trees, big rocks, muddy stream beds, and probably many other things
that I have pictures of but can't remember right now. It was a great
trip - I think we really got into the heart of the drought/development
problem with our focus group questions with farmers - but I don't
think my butt will ever be the same.

I have promised myself after I return (and have a more reliable
connection!) to do a regular series of posts on some of the
interesting moments, images, experiences, and places of the trip - so
keep checking back. Tomorrow I have the last meeting here in Mekele
(a training for the field staff of the MFI that will actually be
selling the drought insurance for this season's pilot project in Adi
Ha), and will then fly back to Addis on Friday for a meeting with the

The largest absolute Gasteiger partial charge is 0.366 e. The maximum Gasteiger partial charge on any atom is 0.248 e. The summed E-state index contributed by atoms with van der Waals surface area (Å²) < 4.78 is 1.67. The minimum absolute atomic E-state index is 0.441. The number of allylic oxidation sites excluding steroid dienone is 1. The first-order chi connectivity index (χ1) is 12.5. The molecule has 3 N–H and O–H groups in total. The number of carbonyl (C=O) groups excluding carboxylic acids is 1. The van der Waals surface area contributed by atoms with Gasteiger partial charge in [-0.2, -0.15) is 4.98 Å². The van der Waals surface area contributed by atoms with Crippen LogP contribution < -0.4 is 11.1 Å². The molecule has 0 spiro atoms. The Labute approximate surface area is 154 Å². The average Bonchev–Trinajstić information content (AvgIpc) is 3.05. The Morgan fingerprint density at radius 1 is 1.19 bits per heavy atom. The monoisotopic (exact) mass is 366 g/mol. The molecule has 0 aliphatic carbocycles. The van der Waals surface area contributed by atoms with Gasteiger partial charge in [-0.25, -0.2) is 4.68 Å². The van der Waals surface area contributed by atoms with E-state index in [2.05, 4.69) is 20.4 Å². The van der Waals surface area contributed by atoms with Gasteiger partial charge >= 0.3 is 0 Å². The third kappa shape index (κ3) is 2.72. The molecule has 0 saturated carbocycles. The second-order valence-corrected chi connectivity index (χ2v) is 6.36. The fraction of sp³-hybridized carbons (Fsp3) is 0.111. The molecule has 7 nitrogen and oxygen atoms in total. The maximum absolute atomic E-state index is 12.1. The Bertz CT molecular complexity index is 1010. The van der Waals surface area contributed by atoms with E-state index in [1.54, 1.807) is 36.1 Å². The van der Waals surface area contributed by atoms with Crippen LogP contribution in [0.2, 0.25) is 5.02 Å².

director of the Ethiopian National Weather service, before my flight
back to New York on Saturday.

Salaam to all.

Saturday, May 16, 2009

Quick break from field work...

I'm copying this from an email I just sent to my favorite New Yorker... sorry for such little detail.  More to come soon, I promise!!
I'm exhausted - we just got back from 2 days in the field - driving about 6hrs a day on bumpy rock roads, and waking up early.  I got back about 3hrs ago and all I wanted to do was check my emails (and read what you had to say!) and take a shower.  The power was out however, until about 20 min ago.  So that means, no hot water, and of course, no internet.  We're leaving again at 7:30am and will be gone until Tuesday night (Tuesday noon your time) but by that time I'll be coming home in just a few days.  I have so many great pictures and stories to share with you... I can't wait.